Thumbs 3/8/13

A different beat. Planning has begun on a park at the old Conway landfill on Blaney Road. Ideas are being tossed around about facilities for mountain biking, trail running and disc golf. This is good. A park does not have to be limited to the usual green grass, picnic tables, dogs on leashes and such. Recreation can be a wide, wide topic.


Academic achievements. A quick scan of the Faulkner County mid-term graduates at the University of Central Arkansas showed the names of Keane Guiden and Nakeia Guiden, brother and sister and outstanding basketball players a few years back at Guy-Perkins. Now college graduates, theirs is a double success story.

Wait, it will change. Someone used the familiar phrase “blackberry winter” the other day in talking about our warm-and-cold weather. The term supposedly arose from days when blackberry bushes are in bloom then the temperature drops to freezing or below. It’s a counterpart to “Indian summer” in the autumn.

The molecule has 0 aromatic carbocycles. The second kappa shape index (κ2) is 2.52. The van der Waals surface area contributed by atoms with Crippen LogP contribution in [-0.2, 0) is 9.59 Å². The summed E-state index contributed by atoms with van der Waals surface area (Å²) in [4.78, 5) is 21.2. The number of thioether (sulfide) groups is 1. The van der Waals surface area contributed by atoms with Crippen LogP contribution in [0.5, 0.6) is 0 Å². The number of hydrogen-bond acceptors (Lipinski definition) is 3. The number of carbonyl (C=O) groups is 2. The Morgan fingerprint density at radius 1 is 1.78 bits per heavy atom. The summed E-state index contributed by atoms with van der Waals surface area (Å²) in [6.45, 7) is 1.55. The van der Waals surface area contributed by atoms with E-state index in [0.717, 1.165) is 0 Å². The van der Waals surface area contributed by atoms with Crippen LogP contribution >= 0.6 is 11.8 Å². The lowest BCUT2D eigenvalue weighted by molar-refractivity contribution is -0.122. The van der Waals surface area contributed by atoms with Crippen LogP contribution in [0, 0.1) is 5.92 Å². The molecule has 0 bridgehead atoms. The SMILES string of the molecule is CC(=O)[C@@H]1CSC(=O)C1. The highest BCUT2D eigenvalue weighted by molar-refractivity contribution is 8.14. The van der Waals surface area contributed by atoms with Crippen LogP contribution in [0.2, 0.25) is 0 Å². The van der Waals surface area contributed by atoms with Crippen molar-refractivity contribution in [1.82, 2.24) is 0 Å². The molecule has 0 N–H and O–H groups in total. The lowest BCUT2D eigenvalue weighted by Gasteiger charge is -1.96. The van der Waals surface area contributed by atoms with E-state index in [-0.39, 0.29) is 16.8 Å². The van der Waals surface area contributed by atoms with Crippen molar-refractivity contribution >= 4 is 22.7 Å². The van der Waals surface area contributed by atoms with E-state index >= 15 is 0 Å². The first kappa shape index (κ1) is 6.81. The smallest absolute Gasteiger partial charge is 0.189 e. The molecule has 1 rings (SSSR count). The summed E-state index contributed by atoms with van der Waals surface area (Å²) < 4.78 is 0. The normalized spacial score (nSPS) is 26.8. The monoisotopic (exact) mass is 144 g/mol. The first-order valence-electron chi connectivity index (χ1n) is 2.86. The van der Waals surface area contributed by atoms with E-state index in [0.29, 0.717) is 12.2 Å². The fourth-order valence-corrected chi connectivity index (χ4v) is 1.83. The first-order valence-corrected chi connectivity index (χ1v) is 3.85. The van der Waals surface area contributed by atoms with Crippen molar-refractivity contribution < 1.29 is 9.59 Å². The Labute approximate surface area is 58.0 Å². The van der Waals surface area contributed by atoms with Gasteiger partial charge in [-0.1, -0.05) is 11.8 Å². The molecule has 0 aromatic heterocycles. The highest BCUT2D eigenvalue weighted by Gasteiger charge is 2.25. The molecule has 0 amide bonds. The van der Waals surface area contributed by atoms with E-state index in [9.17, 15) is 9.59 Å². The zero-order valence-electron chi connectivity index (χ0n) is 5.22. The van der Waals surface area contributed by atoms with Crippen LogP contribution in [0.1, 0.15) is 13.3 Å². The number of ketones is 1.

Wrong focus. We do not belittle the serious and controversial topic of abortion, but this issue has absolutely consumed the current legislative session and its overriding of Gov. Mike Beebe’s vetoes. We repeat our recent observation that broader topics are still getting shortchanged on attention from the General Assembly.

Down and dirty. We tip our hat to the couple of dozen volunteers who went to Tucker Creek on a cold Saturday and picked up trash — from the creek, not from the popular trail running beside it. It was not easy work. Instead of lamenting that “they” should do something about the litter, these folks took the “we” approach and made a difference.

Catching an illness. Wasn’t it just a couple or three weeks ago that the Arkansas Razorback baseball team was ranked No. 1 in the nation, then No. 2? All of a sudden the Hogs go on the road and defeats pile up quickly. Do these guys associate with the Razorback football team or the Razorback basketball team?

“That garden represents a learning tool. Students will measure with different tools, plot what they want to grow and tend the plants.”

— Wooster Elementary teacher Jolene

Weldon about a school gardening project.